Craft, or: Authenticity

A villanelle

Many modern bards deem rhyming passé,
An obstacle to deep self-expression,
Though one asks if impatience~ craft betrays?

Artists must create, for it's thus they pray,
Each in preferred mode at their discretion...
Many modern bards deem rhyming passé.

Unfettered freedom is today's great craze;
And most art's wrought to make deep impression...
Though one asks if impatience~ craft betrays?

We oft dismiss tried-true old-fashioned ways,
Finding "self" ~ for most writers ~ obsession...
Many modern bards deem rhyming passé.

Rule-following natural flow delays;
Poetic forms can cause great digressions...
Though one asks if impatience~ craft betrays?

Deep authenticity deserves our praise...
So, why should poets make stiff concessions?
Many modern bards deem rhyming passé...
Though one asks if impatience~ craft betrays?

Villanelle?

  • Villanelles are required to have an intricate rhyme scheme and two lines that are refrains;
  • If we call the first line A and the third line A’, and any line that rhymes with them a, the rhyme scheme is AbA’ abA abA’ abA abA’ abAA’;
    • The 1st line and 3rd line, the refrains, are repeated four times each;
      • The 1st line appears at the end of stanzas 2 and 4 and as the second-to-last line in stanza 6;
      • The 3rd line appears at the end of stanzas 3, 5, and 6.

d’Verse poetics prompt

Pounding the Pentameter!

At d’Verse, poets were encouraged to do write poems in iambic pentameter.


Let’s write poetry together!

When it comes to partnership, some humans can make their lives alone – it’s possible. But creatively, it’s more like painting: you can’t just use the same colours in every painting. It’s just not an option. You can’t take the same photograph every time and live with art forms with no differences.

Ben Harper (b. 1969)

Would you like to create poetry with me and have a completed poem of yours featured here at the Skeptic’s Kaddish? I am very excited to have launched the ‘Poetry Partners’ initiative and am looking forward to meeting and creating with you… Check it out!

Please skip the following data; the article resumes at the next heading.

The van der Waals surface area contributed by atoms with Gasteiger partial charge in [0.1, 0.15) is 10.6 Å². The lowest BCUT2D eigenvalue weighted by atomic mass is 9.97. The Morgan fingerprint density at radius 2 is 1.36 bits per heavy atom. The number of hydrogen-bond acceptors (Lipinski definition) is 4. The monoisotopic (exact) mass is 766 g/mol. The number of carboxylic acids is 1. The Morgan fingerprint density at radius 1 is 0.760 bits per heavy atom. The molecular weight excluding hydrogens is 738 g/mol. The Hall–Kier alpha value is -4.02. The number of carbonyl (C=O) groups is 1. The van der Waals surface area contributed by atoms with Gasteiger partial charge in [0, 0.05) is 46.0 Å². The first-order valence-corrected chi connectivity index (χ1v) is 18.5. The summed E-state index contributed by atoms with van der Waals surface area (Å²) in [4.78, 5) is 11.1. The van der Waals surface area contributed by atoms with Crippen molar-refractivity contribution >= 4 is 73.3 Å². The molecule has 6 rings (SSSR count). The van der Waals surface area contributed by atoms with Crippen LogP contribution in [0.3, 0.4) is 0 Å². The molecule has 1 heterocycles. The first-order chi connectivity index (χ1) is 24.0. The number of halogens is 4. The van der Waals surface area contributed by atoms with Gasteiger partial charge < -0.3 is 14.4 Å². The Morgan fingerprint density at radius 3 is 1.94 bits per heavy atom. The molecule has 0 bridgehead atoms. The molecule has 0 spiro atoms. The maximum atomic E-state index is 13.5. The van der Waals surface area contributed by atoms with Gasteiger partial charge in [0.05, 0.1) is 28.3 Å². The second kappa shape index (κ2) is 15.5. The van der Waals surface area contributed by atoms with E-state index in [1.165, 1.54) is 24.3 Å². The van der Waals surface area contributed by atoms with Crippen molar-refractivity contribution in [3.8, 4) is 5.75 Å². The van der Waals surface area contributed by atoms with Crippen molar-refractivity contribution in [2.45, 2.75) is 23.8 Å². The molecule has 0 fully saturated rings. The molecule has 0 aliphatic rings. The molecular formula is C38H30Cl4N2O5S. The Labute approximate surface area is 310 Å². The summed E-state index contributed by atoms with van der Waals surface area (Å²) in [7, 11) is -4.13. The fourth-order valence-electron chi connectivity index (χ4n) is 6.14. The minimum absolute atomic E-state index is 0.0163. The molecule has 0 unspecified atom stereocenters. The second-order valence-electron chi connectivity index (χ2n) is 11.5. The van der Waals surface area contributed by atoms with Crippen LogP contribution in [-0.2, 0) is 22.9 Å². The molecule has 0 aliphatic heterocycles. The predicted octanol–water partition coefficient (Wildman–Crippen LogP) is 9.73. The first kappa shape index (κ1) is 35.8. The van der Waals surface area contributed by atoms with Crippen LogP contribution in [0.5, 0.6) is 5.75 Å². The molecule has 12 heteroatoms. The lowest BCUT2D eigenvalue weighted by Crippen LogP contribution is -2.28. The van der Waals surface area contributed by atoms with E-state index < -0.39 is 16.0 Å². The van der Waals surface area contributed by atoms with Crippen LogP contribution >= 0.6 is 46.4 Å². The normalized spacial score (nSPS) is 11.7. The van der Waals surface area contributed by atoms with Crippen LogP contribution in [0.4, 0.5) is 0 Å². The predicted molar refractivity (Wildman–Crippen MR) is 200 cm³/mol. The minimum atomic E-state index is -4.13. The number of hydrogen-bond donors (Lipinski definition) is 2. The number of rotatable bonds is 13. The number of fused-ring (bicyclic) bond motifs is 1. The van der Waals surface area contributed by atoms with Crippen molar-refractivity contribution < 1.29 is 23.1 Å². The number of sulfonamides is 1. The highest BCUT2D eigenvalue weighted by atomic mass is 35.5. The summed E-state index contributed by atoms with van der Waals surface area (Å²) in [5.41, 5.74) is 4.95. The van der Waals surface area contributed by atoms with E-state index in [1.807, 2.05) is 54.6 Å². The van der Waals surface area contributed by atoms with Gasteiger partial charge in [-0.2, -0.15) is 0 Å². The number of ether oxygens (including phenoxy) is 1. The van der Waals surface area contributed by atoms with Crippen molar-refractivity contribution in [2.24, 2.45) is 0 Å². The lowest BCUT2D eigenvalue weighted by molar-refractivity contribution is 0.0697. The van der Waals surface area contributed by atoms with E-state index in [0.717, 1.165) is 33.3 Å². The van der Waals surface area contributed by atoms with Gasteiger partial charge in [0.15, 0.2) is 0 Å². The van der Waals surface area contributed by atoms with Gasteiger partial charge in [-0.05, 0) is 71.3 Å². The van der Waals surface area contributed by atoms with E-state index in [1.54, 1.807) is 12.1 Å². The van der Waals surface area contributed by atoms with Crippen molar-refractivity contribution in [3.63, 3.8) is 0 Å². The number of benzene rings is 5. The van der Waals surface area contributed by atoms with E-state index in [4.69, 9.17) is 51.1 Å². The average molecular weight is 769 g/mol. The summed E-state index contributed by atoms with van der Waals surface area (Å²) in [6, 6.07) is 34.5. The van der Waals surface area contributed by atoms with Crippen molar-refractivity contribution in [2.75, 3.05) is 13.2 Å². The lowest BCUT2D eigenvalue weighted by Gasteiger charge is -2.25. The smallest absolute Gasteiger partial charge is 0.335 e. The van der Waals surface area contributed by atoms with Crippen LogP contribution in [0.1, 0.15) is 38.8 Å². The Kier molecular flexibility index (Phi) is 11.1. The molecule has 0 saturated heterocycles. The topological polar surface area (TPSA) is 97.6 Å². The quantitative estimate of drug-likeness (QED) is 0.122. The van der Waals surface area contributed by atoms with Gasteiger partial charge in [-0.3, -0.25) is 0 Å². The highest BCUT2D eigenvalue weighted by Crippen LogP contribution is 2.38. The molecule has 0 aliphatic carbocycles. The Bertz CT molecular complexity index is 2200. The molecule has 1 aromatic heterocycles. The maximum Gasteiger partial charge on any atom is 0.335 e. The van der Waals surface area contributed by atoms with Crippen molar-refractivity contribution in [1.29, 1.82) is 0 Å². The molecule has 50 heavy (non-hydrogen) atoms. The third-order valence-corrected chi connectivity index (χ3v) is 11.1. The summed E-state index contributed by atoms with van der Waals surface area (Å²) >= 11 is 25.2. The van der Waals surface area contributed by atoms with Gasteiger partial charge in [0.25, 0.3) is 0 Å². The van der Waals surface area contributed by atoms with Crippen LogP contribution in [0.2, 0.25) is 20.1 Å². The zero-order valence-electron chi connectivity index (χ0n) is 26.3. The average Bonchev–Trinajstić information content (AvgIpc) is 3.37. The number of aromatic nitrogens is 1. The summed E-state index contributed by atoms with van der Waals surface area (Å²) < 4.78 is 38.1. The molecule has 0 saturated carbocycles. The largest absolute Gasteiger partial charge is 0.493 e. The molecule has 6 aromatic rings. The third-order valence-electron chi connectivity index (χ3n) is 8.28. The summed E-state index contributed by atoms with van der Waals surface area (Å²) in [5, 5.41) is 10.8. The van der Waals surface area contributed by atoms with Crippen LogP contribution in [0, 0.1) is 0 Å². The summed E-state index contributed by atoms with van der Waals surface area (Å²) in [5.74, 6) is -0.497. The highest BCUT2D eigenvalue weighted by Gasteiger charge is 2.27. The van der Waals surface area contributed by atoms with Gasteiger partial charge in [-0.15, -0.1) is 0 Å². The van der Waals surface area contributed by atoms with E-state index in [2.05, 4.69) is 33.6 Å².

65 thoughts on “Craft, or: Authenticity”

  1. I like the questions you examine through your Villanelle, David. For me, rhyming will never be passe (no way! 🤣)

    This line especially interests me ‘So, why should poets make stiff concessions?’ – do you mean by following a strict rhyme-scheme or metre?

  2. This is such a deftly constructed poem. As for its message, I suppose I’m in the minority nowadays (and likely because of my age), but I tend to prefer some sort of structure upon which I can build something. I love free-verse, no question about it, but there’s something about a syllable count–even if I just make up a format–that lends a deeper, more thoughtful aspect to my poetry. My preference is non-rhyming syllabic format. It gives the appearance of free-verse (no rhyme restrictions) with the strength and formality of structure. I love the classic forms and marvel at them, and sort of mourn that so many writers today eschew them out of hand. Perhaps those writers lack the ability and patience and creativity needed to add structure to their verse? Maybe they’re self-perceived “rebel poets?” 😀 Who know? Who cares? It’s poetry, amirite? I know what I like and unfortunately my preferences appear out-dated now. Oh well. 🙂

  3. Luv that worded impatience into the narrative. For a lot of us myself included, that is the hindrance to writing in form.

    Much love

  4. I’ve always liked the villanelle to drive home a point. This one asks an important question for the poets (modern and otherwise). I liken it to pottery. Only after you have mastered the various forms can you really master the formless…

  5. David, much appreciate you forming your poem around the dialogue. Just like I enjoy eclectic tastes in music and mixed media art, I have no bias for or against form. Some I marvel at the technical expertise at, but I don’t put it down if it has no heart because machine need love too. Bukowski has some choice words to say about poetry snobs. There is room enough in the world for them (snobs and snob caller-outers) as well.

  6. Excellent villanelle David, a poignant questions for poets — too form or not to form, to rhyme or not to rhyme? I say, be honest to the moment and the inspiration that arises, let that be your guide. For me, I find my more authentic work comes from that approach. Well written my friend.

    1. I write to form snd I write free form, and I write rhyme — and often not. If it feels real yo me, it will feel real to others. That is truth as I see it.

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